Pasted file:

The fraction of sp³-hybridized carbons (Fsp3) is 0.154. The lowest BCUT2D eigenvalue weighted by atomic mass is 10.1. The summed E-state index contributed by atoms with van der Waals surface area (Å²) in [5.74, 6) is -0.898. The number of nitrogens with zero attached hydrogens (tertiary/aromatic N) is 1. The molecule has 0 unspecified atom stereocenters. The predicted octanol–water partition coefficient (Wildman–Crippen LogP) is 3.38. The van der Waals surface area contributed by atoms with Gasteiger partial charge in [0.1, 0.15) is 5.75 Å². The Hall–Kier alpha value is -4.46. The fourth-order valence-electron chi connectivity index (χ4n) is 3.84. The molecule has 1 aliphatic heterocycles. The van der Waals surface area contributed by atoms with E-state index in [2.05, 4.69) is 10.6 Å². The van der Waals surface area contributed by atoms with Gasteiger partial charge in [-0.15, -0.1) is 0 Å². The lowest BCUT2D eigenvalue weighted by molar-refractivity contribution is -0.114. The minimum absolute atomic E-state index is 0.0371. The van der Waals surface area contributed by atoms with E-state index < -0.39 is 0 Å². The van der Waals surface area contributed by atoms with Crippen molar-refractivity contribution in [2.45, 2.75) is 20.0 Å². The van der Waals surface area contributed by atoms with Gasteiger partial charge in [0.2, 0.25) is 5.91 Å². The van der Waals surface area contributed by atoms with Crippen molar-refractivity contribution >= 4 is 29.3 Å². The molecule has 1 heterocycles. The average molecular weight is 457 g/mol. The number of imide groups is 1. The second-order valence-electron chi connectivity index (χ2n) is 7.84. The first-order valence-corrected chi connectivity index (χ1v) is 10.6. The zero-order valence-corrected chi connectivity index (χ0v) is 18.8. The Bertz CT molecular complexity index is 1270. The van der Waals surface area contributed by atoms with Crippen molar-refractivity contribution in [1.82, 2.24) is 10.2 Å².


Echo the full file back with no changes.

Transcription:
The fraction of sp³-hybridized carbons (Fsp3) is 0.154. The lowest BCUT2D eigenvalue weighted by atomic mass is 10.1. The summed E-state index contributed by atoms with van der Waals surface area (Å²) in [5.74, 6) is -0.898. The number of nitrogens with zero attached hydrogens (tertiary/aromatic N) is 1. The molecule has 0 unspecified atom stereocenters. The predicted octanol–water partition coefficient (Wildman–Crippen LogP) is 3.38. The van der Waals surface area contributed by atoms with Gasteiger partial charge in [0.1, 0.15) is 5.75 Å². The Hall–Kier alpha value is -4.46. The fourth-order valence-electron chi connectivity index (χ4n) is 3.84. The molecule has 1 aliphatic heterocycles. The van der Waals surface area contributed by atoms with E-state index in [2.05, 4.69) is 10.6 Å². The van der Waals surface area contributed by atoms with Gasteiger partial charge in [-0.15, -0.1) is 0 Å². The lowest BCUT2D eigenvalue weighted by molar-refractivity contribution is -0.114. The minimum absolute atomic E-state index is 0.0371. The van der Waals surface area contributed by atoms with E-state index < -0.39 is 0 Å². The van der Waals surface area contributed by atoms with Crippen molar-refractivity contribution in [2.45, 2.75) is 20.0 Å². The van der Waals surface area contributed by atoms with Gasteiger partial charge in [0.2, 0.25) is 5.91 Å². The van der Waals surface area contributed by atoms with Crippen molar-refractivity contribution >= 4 is 29.3 Å². The molecule has 1 heterocycles. The average molecular weight is 457 g/mol. The number of imide groups is 1. The second-order valence-electron chi connectivity index (χ2n) is 7.84. The first-order valence-corrected chi connectivity index (χ1v) is 10.6. The zero-order valence-corrected chi connectivity index (χ0v) is 18.8. The Bertz CT molecular complexity index is 1270. The van der Waals surface area contributed by atoms with Crippen molar-refractivity contribution in [1.82, 2.24) is 10.2 Å².